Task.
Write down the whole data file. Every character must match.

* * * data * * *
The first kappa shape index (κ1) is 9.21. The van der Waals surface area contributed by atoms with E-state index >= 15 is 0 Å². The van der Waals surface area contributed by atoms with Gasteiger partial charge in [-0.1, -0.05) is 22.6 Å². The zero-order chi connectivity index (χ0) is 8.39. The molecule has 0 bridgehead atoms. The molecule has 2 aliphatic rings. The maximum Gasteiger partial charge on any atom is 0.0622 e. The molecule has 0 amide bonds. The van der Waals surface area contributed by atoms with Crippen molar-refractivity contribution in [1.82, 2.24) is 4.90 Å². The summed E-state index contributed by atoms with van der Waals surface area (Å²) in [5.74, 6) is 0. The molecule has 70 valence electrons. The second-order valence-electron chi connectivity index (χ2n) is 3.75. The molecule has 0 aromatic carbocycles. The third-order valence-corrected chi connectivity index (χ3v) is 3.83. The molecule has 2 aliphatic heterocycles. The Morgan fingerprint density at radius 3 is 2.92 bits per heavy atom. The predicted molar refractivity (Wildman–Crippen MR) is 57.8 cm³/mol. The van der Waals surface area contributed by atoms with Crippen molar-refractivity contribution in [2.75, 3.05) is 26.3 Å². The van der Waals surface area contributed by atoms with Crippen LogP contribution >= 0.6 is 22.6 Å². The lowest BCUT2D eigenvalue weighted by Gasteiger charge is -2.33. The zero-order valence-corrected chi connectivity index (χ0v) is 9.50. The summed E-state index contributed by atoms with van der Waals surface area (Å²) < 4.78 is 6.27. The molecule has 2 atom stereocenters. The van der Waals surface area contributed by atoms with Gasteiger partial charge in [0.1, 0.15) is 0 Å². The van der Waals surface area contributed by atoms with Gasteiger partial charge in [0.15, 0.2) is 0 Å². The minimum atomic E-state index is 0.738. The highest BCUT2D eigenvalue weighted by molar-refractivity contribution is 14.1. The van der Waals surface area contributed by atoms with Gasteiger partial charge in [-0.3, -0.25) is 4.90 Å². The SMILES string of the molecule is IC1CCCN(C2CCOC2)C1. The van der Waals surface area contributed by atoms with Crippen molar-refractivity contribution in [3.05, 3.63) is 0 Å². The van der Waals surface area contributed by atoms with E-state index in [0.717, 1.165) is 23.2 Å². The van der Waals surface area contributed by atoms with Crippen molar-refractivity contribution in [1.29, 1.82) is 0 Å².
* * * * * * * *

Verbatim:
The first kappa shape index (κ1) is 9.21. The van der Waals surface area contributed by atoms with E-state index >= 15 is 0 Å². The van der Waals surface area contributed by atoms with Gasteiger partial charge in [-0.1, -0.05) is 22.6 Å². The zero-order chi connectivity index (χ0) is 8.39. The molecule has 0 bridgehead atoms. The molecule has 2 aliphatic rings. The maximum Gasteiger partial charge on any atom is 0.0622 e. The molecule has 0 amide bonds. The van der Waals surface area contributed by atoms with Crippen molar-refractivity contribution in [1.82, 2.24) is 4.90 Å². The summed E-state index contributed by atoms with van der Waals surface area (Å²) in [5.74, 6) is 0. The molecule has 70 valence electrons. The second-order valence-electron chi connectivity index (χ2n) is 3.75. The molecule has 0 aromatic carbocycles. The third-order valence-corrected chi connectivity index (χ3v) is 3.83. The molecule has 2 aliphatic heterocycles. The Morgan fingerprint density at radius 3 is 2.92 bits per heavy atom. The predicted molar refractivity (Wildman–Crippen MR) is 57.8 cm³/mol. The van der Waals surface area contributed by atoms with Crippen molar-refractivity contribution in [2.75, 3.05) is 26.3 Å². The van der Waals surface area contributed by atoms with Crippen LogP contribution >= 0.6 is 22.6 Å². The lowest BCUT2D eigenvalue weighted by Gasteiger charge is -2.33. The zero-order valence-corrected chi connectivity index (χ0v) is 9.50. The summed E-state index contributed by atoms with van der Waals surface area (Å²) < 4.78 is 6.27. The molecule has 2 atom stereocenters. The van der Waals surface area contributed by atoms with Gasteiger partial charge in [0.1, 0.15) is 0 Å². The van der Waals surface area contributed by atoms with Gasteiger partial charge in [0.15, 0.2) is 0 Å². The minimum atomic E-state index is 0.738. The highest BCUT2D eigenvalue weighted by molar-refractivity contribution is 14.1. The van der Waals surface area contributed by atoms with Gasteiger partial charge in [-0.3, -0.25) is 4.90 Å². The SMILES string of the molecule is IC1CCCN(C2CCOC2)C1. The van der Waals surface area contributed by atoms with Crippen molar-refractivity contribution in [3.05, 3.63) is 0 Å². The van der Waals surface area contributed by atoms with E-state index in [0.717, 1.165) is 23.2 Å². The van der Waals surface area contributed by atoms with Crippen molar-refractivity contribution in [1.29, 1.82) is 0 Å².